"We share the Government's desire to make the home-buying process easier, less stressful, more transparent, more certain and faster. But we continue to have major concerns about how the proposed legislation could be implemented. There is an urgent need now for the Government to settle the practical problems raised by lenders that act as a barrier to successful implementation.

"We have been involved in the debate about the introduction of home information packs since they were first suggested but, six years further on, there are still many important practical issues to be resolved. Our fear is that if the proposals are implemented without addressing the myriad concerns, the introduction of home information packs could create more problems than they solve for people buying and selling homes."


£1,000 logbook plans for homes

Sean Poulter, Daily Mail
18 June 2003

HOMEOWNERS will have to spend up to £1,000 creating a seller's pack 'logbook' for their house before putting it on the market under plans unveiled yesterday. The proposals, published by Deputy Prime Minister John Prescott, triggered a hostile reaction from industry leaders. The pack must include a full structural survey, a guarantee for any recent work, details of fixtures and fittings and a local authority report on planning issues.

But the president of the National Association of Estate Agents warned that producing them will cost between £600 and £1,000. Melfyn Williams said the packs were likely to add to the stress and frustration of moving home, with the result that as many as 30% of people will be put off.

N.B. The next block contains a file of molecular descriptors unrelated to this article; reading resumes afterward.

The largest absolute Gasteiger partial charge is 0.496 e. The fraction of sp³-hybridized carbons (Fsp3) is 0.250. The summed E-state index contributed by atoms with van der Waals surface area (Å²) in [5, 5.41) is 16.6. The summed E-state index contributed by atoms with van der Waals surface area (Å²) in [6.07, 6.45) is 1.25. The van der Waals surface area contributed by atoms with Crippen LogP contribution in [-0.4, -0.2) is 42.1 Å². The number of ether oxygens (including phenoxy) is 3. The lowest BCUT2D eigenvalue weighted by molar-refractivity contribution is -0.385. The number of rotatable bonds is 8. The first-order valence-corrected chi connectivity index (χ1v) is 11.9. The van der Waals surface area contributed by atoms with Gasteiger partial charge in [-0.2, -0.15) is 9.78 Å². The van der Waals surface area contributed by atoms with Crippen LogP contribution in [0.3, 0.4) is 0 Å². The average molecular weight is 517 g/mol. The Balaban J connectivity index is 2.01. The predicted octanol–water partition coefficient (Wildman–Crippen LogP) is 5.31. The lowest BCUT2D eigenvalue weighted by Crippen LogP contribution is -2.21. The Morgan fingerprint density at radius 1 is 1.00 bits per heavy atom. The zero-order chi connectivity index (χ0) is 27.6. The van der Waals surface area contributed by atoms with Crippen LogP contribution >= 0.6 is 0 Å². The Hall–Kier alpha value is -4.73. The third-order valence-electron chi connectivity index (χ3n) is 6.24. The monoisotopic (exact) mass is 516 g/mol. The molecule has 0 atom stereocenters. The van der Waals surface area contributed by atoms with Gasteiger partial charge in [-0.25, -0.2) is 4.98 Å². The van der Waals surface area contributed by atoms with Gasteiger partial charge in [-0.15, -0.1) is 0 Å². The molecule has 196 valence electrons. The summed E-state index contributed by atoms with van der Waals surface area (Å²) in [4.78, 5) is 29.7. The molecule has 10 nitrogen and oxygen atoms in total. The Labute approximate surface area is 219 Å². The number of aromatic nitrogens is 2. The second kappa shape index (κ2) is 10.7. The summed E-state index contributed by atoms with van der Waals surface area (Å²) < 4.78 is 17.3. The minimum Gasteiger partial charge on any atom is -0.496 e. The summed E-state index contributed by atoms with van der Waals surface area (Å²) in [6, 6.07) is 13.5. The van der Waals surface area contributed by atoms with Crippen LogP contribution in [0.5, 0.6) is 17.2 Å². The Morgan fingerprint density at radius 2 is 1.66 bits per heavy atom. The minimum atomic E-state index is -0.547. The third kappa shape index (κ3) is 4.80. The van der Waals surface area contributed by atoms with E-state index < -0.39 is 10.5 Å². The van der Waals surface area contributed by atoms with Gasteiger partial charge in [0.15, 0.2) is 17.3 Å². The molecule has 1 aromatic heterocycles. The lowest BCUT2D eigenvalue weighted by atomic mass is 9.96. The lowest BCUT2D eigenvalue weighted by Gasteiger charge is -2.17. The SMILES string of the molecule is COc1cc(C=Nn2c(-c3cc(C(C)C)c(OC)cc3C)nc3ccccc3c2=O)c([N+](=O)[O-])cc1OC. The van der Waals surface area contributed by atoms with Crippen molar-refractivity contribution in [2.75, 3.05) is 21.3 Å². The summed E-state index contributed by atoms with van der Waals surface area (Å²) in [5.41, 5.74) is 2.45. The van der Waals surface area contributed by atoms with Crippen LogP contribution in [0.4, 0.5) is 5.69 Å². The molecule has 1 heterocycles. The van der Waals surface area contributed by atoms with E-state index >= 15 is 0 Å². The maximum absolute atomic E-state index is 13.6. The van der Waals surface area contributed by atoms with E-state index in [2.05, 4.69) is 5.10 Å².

Banks and building societies also said they would not be prepared to rely on surveys done by sellers - effectively rendering the main element a waste of money.

The idea of seller's packs has been pushed by the Government for six years but, despite a series of trials, the industry has never been convinced that they are a good thing.

The theory is that once a property goes on sale, the pack will speed up the conveyancing process and remove the opportunity for gazumping*.

Previous attempts to put the idea on the statute books have been lost due to a lack of parliamentary time. But it is now set to become law next year after being included in a new Housing Bill unveiled by Mr Prescott.

One major problem with the packs is that information will become out of date, particularly if a property takes some time to sell.

A planning application for a road or phone mast, which could wipe thousands off a property's value, might not be highlighted. Buyers might then be faced with expensive legal action to win compensation.

Another problem is the slowness of many local councils. Sellers waiting for an answer on planning issues may have to delay advertising their home for many weeks.

Mr Williams said: ' At the moment, people get stressed and frustrated once the sale is created. Under the current proposal, the stress will be there when they want to get their house on the market but cannot do so, because they have to wait for third parties to produce information. We believe there should be more research to see if the pack is necessary.'